|Born: 1550 in Merchiston Tower, Edinburgh|
|Died: April 4, 1617 (at age 66 or 67) in Edinburgh|
|Famous For: Discovering logarithms|
John Napier was a Scottish mathematician who found lasting fame as the inventor of logarithms. He also invented at least one war weapon. His position as a member of the Scottish nobility allowed him to more spend time on scientific research than would likely have been possible for a man of a humbler background. Napier also devised a specialized form of abacus for multiplication and division, which bears the name “Napier’s Bones” to this day.
Napier’s Early Years
The son of 16-year-old Archibald Napier, John was born in Merchiston Tower, Edinburgh in a building which now forms a part of Edinburgh Napier University, which is named in his honor. His family formed a prominent and influential part of the country’s nobility and was very wealthy.
Following the pattern common at that time for members of the nobility, he did not begin formal study until the age of 13, when he attended St. Andrews University for a brief period. His uncle, who was Bishop of Orkney, advised him to continue his studies abroad, and in 1564 John sailed for the European continent.
Napier’s Mathematical Studies
Once overseas, Napier was disappointed to discover that there were few teachers of Greek available. Since he had become passionately interested in the study of religious texts, the language was vital for his continued educational development.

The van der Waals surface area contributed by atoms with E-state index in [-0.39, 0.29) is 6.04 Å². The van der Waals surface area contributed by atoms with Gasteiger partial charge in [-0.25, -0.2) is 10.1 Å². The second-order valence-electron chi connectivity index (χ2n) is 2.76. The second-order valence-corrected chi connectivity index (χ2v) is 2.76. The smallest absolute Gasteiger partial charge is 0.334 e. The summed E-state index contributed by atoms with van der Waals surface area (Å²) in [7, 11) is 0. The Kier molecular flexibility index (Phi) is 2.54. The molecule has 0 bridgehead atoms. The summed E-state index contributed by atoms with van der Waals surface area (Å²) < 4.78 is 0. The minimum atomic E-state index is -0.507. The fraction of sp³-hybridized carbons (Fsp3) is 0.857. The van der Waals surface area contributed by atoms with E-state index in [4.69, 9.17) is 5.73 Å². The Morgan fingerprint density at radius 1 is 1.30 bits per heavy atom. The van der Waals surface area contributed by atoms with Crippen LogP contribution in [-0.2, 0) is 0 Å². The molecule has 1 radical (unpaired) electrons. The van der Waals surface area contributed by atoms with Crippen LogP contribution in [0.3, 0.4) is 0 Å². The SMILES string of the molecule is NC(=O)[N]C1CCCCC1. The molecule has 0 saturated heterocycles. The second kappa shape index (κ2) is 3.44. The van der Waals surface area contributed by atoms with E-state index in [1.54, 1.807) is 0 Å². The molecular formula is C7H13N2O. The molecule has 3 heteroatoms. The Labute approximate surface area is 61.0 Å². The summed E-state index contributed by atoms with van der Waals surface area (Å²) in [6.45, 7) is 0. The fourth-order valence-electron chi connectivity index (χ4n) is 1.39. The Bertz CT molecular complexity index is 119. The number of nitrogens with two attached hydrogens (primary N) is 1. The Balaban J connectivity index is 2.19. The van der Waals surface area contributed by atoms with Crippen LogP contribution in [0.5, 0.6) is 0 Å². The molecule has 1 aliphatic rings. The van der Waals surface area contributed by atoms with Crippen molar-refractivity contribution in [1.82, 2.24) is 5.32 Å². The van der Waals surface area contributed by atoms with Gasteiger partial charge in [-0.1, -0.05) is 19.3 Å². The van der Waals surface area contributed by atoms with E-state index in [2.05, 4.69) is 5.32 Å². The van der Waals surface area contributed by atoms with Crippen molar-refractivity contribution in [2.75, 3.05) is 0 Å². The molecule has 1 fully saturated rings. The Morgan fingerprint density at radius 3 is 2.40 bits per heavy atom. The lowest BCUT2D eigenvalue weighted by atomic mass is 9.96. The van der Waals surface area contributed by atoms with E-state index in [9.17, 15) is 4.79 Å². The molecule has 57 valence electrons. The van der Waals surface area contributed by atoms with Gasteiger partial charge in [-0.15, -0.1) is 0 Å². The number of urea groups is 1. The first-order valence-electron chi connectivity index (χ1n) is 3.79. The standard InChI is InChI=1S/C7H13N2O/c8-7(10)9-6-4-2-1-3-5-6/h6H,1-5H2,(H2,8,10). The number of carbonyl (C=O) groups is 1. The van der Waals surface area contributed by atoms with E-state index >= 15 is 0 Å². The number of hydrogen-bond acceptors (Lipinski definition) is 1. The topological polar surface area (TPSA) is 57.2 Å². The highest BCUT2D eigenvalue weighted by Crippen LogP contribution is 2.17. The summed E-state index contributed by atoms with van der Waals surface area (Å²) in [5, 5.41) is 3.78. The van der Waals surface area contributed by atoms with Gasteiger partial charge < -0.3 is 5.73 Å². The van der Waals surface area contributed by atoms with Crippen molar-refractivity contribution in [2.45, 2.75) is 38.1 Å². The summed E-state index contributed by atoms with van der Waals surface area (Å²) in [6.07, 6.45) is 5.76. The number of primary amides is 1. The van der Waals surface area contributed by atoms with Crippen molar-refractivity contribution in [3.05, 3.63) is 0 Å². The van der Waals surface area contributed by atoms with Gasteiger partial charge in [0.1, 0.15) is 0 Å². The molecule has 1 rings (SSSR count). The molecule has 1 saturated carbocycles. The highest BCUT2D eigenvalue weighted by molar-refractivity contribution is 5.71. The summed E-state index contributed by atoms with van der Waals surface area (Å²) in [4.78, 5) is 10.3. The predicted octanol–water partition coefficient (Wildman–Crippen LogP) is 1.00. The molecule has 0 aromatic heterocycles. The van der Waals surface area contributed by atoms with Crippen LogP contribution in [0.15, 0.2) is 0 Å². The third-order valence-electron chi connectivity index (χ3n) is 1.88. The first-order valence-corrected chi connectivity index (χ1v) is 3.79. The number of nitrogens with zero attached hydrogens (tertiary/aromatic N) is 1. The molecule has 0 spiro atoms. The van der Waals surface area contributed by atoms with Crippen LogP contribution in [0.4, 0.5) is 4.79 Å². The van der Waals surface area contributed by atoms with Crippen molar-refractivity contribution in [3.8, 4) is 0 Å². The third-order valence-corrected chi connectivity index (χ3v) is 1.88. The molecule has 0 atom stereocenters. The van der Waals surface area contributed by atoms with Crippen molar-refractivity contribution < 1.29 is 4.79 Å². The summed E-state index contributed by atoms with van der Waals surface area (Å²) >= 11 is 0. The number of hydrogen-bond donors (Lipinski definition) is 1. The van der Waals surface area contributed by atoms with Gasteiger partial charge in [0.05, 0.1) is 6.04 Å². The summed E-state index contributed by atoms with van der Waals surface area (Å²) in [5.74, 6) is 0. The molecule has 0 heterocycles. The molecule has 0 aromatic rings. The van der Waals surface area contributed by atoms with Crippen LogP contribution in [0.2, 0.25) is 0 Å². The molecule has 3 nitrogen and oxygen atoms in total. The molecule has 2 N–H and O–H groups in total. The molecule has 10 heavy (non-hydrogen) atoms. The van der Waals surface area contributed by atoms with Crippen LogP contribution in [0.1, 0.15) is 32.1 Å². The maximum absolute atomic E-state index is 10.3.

Some historians believe that he may have traveled to Switzerland to be taught, since there were small numbers of scholars specializing in Greek in both Geneva and Basel. In any case, he was fluent in Greek and Latin by the time he returned home in 1571. Nevertheless, it was in the field of mathematics to which he was attracted.
Back in Scotland, Napier married his first wife, Elizabeth, and settled at a Stirlingshire estate. He remained utterly fascinated by mathematical study, so much so that his hermit-like lifestyle led some of the local inhabitants to take him for a wizard. Meanwhile, Napier was making a further name for himself both in Scotland and abroad with his fiery denunciation of the Roman Catholic Church, to which he was vehemently opposed. In 1579, Elizabeth died and he married Agnes, to whom he remained devoted.
Napier’s Invention of Logarithms
Napier turned his mind to the problem of reducing the tedium and drudgery of arithmetic, which at that time was a long-winded and boring occupation. In 1614, he published the work that was to give him lasting fame: an outline of the basic principles behind what came to be known as logarithms. Napier himself referred to them as “artificial numbers.”
Contemporary mathematicians were impressed with Napier’s work, recognizing its potential to hugely reduce the time taken for many arithmetical operations. Although he did not invent it, Napier also popularized the use of the decimal point.
Napier’s Later Years
Outside mathematics, Napier was worried by the threat posed to England – and by extension, Scotland – by the Spanish Armada. Just before it sailed in 1588, he came up with the idea of using a mirror to focus the rays of the sun on the wooden ships of the time, thereby setting them ablaze. He spent the last few years of his life living quietly at his birthplace, dying as a result of chronic gout in 1617. He is buried in his native Edinburgh, in St. Cuthbert’s Church.